Long-term PPI use increases hip fractures post menopause
POSTMENOPAUSAL women using proton pump inhibitors (PPIs) long-term have an increased risk of hip fracture, a large study shows.
Compared to women who did not take PPIs, taking the agents regularly for two years increased the risk of hip fracture by 35%, and longer PPI use increased the risk, researchers found.
The prospective cohort study followed almost 80,000 women in the Nurses’ Health Study from 2000 until 2008, against a background of rising PPI use (6.7% of women in 2000 compared to 18.9% by 2008).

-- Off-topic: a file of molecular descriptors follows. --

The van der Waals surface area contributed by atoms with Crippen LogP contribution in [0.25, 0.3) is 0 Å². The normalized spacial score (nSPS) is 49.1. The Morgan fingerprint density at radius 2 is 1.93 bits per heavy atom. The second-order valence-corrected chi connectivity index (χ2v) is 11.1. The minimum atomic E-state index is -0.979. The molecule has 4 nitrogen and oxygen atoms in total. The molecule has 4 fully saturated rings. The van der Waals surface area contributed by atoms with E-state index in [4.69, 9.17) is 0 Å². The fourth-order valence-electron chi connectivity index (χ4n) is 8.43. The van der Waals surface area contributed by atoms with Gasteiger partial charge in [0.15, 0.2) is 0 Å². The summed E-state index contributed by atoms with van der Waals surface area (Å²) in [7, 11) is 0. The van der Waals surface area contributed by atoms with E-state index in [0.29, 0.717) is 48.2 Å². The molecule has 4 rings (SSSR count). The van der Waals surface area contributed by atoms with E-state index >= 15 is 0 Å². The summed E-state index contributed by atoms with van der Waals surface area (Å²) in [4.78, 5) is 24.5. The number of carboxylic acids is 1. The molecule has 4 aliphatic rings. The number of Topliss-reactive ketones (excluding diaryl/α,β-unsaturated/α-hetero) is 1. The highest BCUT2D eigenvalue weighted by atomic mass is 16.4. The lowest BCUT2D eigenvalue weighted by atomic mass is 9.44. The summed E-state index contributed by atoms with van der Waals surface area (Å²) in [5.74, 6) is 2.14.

Some 893 hip fractures were documented over the study duration.
The risk of hip fracture was 50% higher for PPI users who also smoked, compared to non PPI users, the researchers found.
Any risk of hip fracture returned to normal levels two years after patients ceased PPIs.
Like smoking, PPIs can inhibit the absorption of calcium, the researchers said.
In addition, they conducted a meta-analysis of their data with the results of 10 previous studies, finding PPIs were associated with an overall 30% increased risk of hip fracture.
The US Food and Drug Administration (FDA) issued a warning about PPIs being linked to hip fractures in May 2010 but called for further evidence, and Australian authorities in 2009 urged prescribers to take account of the potential issues.
BMJ 2012, online 31 January